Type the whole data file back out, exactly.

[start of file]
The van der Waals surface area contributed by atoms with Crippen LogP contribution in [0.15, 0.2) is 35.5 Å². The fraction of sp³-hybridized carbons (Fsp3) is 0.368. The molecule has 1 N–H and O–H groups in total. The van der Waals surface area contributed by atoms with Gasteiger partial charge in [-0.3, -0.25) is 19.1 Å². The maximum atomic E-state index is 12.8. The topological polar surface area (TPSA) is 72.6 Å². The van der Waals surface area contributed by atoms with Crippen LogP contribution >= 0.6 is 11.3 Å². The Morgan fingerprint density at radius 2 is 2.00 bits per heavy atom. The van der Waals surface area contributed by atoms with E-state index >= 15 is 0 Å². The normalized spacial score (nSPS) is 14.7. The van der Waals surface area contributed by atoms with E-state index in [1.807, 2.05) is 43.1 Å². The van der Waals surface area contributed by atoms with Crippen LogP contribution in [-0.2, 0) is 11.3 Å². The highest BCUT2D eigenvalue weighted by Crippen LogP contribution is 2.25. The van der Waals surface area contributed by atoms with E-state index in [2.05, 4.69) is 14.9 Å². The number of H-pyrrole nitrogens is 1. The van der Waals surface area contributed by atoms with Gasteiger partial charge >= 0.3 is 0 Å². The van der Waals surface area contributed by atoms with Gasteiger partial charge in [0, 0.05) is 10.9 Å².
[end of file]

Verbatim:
The van der Waals surface area contributed by atoms with Crippen LogP contribution in [0.15, 0.2) is 35.5 Å². The fraction of sp³-hybridized carbons (Fsp3) is 0.368. The molecule has 1 N–H and O–H groups in total. The van der Waals surface area contributed by atoms with Gasteiger partial charge in [-0.3, -0.25) is 19.1 Å². The maximum atomic E-state index is 12.8. The topological polar surface area (TPSA) is 72.6 Å². The van der Waals surface area contributed by atoms with Crippen LogP contribution >= 0.6 is 11.3 Å². The Morgan fingerprint density at radius 2 is 2.00 bits per heavy atom. The van der Waals surface area contributed by atoms with E-state index >= 15 is 0 Å². The normalized spacial score (nSPS) is 14.7. The van der Waals surface area contributed by atoms with E-state index in [1.807, 2.05) is 43.1 Å². The van der Waals surface area contributed by atoms with Crippen LogP contribution in [-0.2, 0) is 11.3 Å². The highest BCUT2D eigenvalue weighted by Crippen LogP contribution is 2.25. The van der Waals surface area contributed by atoms with E-state index in [2.05, 4.69) is 14.9 Å². The number of H-pyrrole nitrogens is 1. The van der Waals surface area contributed by atoms with Gasteiger partial charge >= 0.3 is 0 Å². The van der Waals surface area contributed by atoms with Gasteiger partial charge in [0, 0.05) is 10.9 Å².